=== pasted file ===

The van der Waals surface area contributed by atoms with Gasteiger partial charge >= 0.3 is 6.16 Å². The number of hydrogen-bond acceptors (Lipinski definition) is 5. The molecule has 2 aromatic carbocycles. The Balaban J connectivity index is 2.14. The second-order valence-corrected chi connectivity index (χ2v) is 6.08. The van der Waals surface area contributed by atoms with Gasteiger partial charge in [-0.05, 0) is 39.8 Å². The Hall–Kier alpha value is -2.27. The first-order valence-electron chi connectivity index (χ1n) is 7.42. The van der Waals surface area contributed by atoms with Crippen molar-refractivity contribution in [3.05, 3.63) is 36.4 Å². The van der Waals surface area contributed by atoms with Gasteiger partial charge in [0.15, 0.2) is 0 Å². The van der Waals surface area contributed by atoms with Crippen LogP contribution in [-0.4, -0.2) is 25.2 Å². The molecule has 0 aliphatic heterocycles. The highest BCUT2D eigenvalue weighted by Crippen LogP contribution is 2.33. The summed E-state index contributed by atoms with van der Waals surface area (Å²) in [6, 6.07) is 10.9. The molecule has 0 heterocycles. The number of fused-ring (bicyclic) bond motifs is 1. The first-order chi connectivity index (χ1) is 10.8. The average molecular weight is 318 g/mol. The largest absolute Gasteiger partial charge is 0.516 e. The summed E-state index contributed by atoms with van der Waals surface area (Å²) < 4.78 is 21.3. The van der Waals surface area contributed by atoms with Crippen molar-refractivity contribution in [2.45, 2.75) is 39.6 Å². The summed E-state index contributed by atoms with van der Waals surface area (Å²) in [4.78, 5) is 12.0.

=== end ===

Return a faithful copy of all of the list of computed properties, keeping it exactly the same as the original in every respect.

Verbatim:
The van der Waals surface area contributed by atoms with Gasteiger partial charge >= 0.3 is 6.16 Å². The number of hydrogen-bond acceptors (Lipinski definition) is 5. The molecule has 2 aromatic carbocycles. The Balaban J connectivity index is 2.14. The second-order valence-corrected chi connectivity index (χ2v) is 6.08. The van der Waals surface area contributed by atoms with Gasteiger partial charge in [-0.05, 0) is 39.8 Å². The Hall–Kier alpha value is -2.27. The first-order valence-electron chi connectivity index (χ1n) is 7.42. The van der Waals surface area contributed by atoms with Crippen molar-refractivity contribution in [3.05, 3.63) is 36.4 Å². The van der Waals surface area contributed by atoms with Gasteiger partial charge in [0.15, 0.2) is 0 Å². The van der Waals surface area contributed by atoms with Crippen LogP contribution in [-0.4, -0.2) is 25.2 Å². The molecule has 0 aliphatic heterocycles. The highest BCUT2D eigenvalue weighted by Crippen LogP contribution is 2.33. The summed E-state index contributed by atoms with van der Waals surface area (Å²) in [6, 6.07) is 10.9. The molecule has 0 heterocycles. The number of fused-ring (bicyclic) bond motifs is 1. The first-order chi connectivity index (χ1) is 10.8. The average molecular weight is 318 g/mol. The largest absolute Gasteiger partial charge is 0.516 e. The summed E-state index contributed by atoms with van der Waals surface area (Å²) < 4.78 is 21.3. The van der Waals surface area contributed by atoms with Crippen molar-refractivity contribution in [2.45, 2.75) is 39.6 Å². The summed E-state index contributed by atoms with van der Waals surface area (Å²) in [4.78, 5) is 12.0.